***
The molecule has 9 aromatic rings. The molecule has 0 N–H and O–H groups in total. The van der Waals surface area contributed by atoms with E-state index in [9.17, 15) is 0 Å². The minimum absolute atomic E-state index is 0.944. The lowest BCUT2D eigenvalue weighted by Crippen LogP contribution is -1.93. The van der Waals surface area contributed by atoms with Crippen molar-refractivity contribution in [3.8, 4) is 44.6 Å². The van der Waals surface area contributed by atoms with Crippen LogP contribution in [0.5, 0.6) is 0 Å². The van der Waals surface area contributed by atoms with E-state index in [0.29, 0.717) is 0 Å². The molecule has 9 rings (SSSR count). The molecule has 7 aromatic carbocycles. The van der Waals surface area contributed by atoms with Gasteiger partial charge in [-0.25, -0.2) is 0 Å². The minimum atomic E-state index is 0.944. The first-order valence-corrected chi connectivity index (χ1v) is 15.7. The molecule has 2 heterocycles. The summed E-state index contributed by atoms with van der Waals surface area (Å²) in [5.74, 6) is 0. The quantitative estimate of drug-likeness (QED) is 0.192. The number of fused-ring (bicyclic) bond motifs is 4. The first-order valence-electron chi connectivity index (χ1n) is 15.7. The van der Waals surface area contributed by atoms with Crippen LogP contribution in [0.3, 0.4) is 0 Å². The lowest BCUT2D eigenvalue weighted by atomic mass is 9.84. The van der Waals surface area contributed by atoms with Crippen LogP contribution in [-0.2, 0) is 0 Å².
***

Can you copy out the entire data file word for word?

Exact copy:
The molecule has 9 aromatic rings. The molecule has 0 N–H and O–H groups in total. The van der Waals surface area contributed by atoms with E-state index in [9.17, 15) is 0 Å². The minimum absolute atomic E-state index is 0.944. The lowest BCUT2D eigenvalue weighted by Crippen LogP contribution is -1.93. The van der Waals surface area contributed by atoms with Crippen molar-refractivity contribution in [3.8, 4) is 44.6 Å². The van der Waals surface area contributed by atoms with Crippen LogP contribution in [0.5, 0.6) is 0 Å². The van der Waals surface area contributed by atoms with E-state index in [0.29, 0.717) is 0 Å². The molecule has 9 rings (SSSR count). The molecule has 7 aromatic carbocycles. The van der Waals surface area contributed by atoms with Gasteiger partial charge in [-0.25, -0.2) is 0 Å². The minimum atomic E-state index is 0.944. The first-order valence-corrected chi connectivity index (χ1v) is 15.7. The molecule has 2 heterocycles. The summed E-state index contributed by atoms with van der Waals surface area (Å²) in [5.74, 6) is 0. The quantitative estimate of drug-likeness (QED) is 0.192. The number of fused-ring (bicyclic) bond motifs is 4. The first-order valence-electron chi connectivity index (χ1n) is 15.7. The van der Waals surface area contributed by atoms with Crippen LogP contribution in [0.3, 0.4) is 0 Å². The lowest BCUT2D eigenvalue weighted by atomic mass is 9.84. The van der Waals surface area contributed by atoms with Crippen LogP contribution in [-0.2, 0) is 0 Å².